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Case: 16-6001 Document: 00117511726 Page: 1 Date Filed: 11/05/2019 Entry ID: 6295245

Docket No. 16-6001


__________________________________

In The United States Court of Appeals


For The First Circuit
_________________________________________________________________

UNITED STATES,

Appellee,

v.

DZHOKHAR A. TSARNAEV,

Defendant – Appellant.
__________________________________________________________________

APPELLANT’S UNOPPOSED MOTION TO PARTIALLY UNSEAL


SECOND SEARCH WARRANT

Appellant Dzhokhar Tsarnaev respectfully moves this Court to partially

unseal the Second Search Warrant for 1999 Honda CR-V, bearing Massachusetts

plate number 316ES9, so that at the December 12, 2019 oral argument, his counsel

may effectively and publicly address his claim that the exclusion of evidence of

Tamerlan Tsarnaev’s involvement in the Waltham triple homicide violated the

Eighth Amendment and the Federal Death Penalty Act. Counsel for Appellant

seek unsealing of paragraphs 3, 38, and 39 of that search-warrant affidavit (with

limited redactions), as well as the accompanying motion to file it under seal, search

warrant application, and the attachments to the warrant indicating the location of
Case: 16-6001 Document: 00117511726 Page: 2 Date Filed: 11/05/2019 Entry ID: 6295245

the search and the items to be seized. A proposed redacted version is filed

separately under seal, as Exhibit A, for the Court’s review.

Counsel address this motion to this Court in the first instance because it

pertains to unsealing for purposes of oral argument. Cf. First Cir. R. 11.0(c)(1)

(“ordinarily motions to seal all or part of a district court … record will be presented

to, and resolved by, the lower court”).

Counsel for Appellant has consulted with counsel for the government, who

have indicated the government has no objection to this request for a partial

unsealing.

Appellant asserts the following grounds in support of this motion:

1. On June 3, 2013, federal prosecutors in charge of the Boston

Marathon Bombing case submitted a search-warrant application to Magistrate

Judge Bowler requesting that a second search warrant be authorized for Tamerlan

Tsarnaev’s Honda CR-V. This application included a lengthy affidavit by an FBI

special agent, sworn under penalty of perjury, setting forth probable cause to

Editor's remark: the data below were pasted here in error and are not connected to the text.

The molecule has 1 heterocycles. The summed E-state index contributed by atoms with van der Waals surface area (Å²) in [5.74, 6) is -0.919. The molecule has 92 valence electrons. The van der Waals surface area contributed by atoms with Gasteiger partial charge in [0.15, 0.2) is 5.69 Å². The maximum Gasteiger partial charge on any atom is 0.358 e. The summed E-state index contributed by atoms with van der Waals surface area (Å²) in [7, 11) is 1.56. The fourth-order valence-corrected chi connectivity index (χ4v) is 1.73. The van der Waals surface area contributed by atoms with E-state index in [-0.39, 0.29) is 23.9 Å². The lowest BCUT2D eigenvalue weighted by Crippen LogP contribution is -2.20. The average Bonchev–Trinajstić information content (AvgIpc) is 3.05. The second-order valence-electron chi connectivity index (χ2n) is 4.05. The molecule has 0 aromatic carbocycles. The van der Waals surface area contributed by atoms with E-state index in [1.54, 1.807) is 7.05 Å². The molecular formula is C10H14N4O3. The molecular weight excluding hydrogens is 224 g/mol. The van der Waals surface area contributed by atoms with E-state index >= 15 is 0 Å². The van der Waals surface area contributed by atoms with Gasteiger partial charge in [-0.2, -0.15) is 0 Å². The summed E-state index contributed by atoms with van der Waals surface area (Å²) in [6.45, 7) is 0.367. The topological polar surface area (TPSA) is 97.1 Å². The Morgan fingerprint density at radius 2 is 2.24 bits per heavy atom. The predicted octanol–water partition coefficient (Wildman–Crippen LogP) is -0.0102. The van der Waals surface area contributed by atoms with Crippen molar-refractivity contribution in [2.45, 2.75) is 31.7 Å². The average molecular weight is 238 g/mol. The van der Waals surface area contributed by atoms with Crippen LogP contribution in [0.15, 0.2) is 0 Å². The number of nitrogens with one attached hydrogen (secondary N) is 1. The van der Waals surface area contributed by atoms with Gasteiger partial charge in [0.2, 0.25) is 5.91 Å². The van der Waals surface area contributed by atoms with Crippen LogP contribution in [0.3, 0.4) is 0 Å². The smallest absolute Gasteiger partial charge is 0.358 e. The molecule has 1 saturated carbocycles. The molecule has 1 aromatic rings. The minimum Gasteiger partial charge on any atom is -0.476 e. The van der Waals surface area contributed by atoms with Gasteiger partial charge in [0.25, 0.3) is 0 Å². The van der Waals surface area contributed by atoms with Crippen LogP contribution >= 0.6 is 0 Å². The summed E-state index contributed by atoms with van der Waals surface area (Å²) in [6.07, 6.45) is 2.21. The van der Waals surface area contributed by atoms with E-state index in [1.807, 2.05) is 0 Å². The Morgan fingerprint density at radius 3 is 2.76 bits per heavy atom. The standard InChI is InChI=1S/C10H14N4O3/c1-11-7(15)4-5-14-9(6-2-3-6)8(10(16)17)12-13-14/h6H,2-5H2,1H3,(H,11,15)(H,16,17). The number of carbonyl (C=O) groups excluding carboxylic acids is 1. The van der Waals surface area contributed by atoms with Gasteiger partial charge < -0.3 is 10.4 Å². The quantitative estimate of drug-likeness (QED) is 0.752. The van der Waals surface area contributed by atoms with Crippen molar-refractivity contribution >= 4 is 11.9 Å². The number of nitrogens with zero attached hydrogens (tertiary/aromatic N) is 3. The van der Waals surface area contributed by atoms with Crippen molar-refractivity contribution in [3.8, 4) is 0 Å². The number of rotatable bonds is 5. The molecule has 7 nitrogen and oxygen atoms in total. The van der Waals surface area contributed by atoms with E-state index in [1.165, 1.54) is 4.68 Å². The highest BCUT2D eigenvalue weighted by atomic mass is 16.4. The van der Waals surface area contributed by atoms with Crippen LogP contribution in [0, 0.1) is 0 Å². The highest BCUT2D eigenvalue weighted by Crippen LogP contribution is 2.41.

believe that Tamerlan and his friend Ibragim Todashev had been involved in a

triple homicide in Waltham, Massachusetts, in September 2011, and that forensic

evidence of their involvement in this crime might be present in Tamerlan’s car.

The application was submitted under seal on docket 13-MJ-2224-MBB. It is

reproduced in its entirety in Appellant’s Sealed Addendum at S.Add.17–43.

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2. That same day, June 3, 2013, Magistrate Judge Bowler issued the

requested second search warrant for Tamerlan’s Honda CR-V.

3. The government produced the second search-warrant application and

warrant to Dzhokhar Tsarnaev’s defense counsel under a protective order in Rule

16 discovery. DT-0000572–98. The second search-warrant application and

warrant remain under seal. There is no indication that particularized findings were

made by Magistrate Judge Bowler as to its sealing, nor as to the duration of that

sealing.

4. In the second search-warrant application, the government relied on

Todashev’s statements to the FBI on May 21, 2013, as the basis for probable cause

to believe that Tamerlan and Todashev had participated in the triple homicide. Id.

at ¶¶ 38–39.

5. A core issue in Dzhokhar Tsarnaev’s pending appeal of his death

sentences is whether the jury was erroneously precluded from hearing evidence at

penalty phase that Tamerlan had participated in this triple murder on the tenth

anniversary of the 9/11 attacks. This issue is briefed at length in Appellant’s

Opening Brief, First Supplemental Opening Brief, Third Supplemental Opening

Brief, and Reply Brief. The broad context—that when he was interviewed by the

FBI, Todashev implicated Tamerlan in these horrific crimes—is publicly known,

as is the fact that the FBI sought a search warrant for Tamerlan’s car for evidence

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pertaining to the Waltham crimes. See, e.g., Michael S. Schmidt, William K.

Rashbaum and Richard A. Oppel Jr., Deadly End to F.B.I. Queries on Tsarnaev

and a Triple Killing, N.Y. Times (May 22, 2013); 21.A.9946–47. Indeed, much of

the information set forth in paragraphs 3, 38, and 39 of the second search-warrant

application is already publicly known from other sources, either through media

reports on the Waltham crimes or through publicly available transcripts from the

District Court proceedings in this case. 1

6. Other information regarding Todashev’s specific statements to the

FBI contained in the second search-warrant affidavit remains under seal, and, thus,

is redacted in the publicly filed briefing in this case. This includes information

critical to analysis of the exclusion of Todashev’s statements, such as Todashev’s

specific statements regarding Tamerlan’s role in the Waltham crimes, and which

1
See, e.g., 25.A.11437, Wikipedia, the Free Encyclopedia, 2011 Waltham Triple
Murder, at https://en.wikipedia.org/wiki/2011 Waltham triple murder (on the
evening of September 11, 2011, three young men were killed at 12 Harding
Avenue in Waltham, Massachusetts); 21.A.9953–54 (one of the victims, Brendan
Mess, was a close friend of Tamerlan’s); RB.186, 23.A.10636, 25.A.11437 (the
victims of the Waltham crimes were bound, beaten, had their throats cut, and were
covered with marijuana); 23.A.10636, RB.48 (Todashev and Tamerlan initially
planned to rob the victims, who were drug dealers); DE.1630 (4/30/15 Lobby
Conference) (in addition to murdering the three victims, Tamerlan and Todashev
stole money from Mess’s apartment); 21.A.9941, 23.A.10636 (Todashev stated
that Tamerlan brought a gun to Mess’s apartment and brandished it to gain
entrance); 21.A.9940 (Todashev stated that Tamerlan masterminded and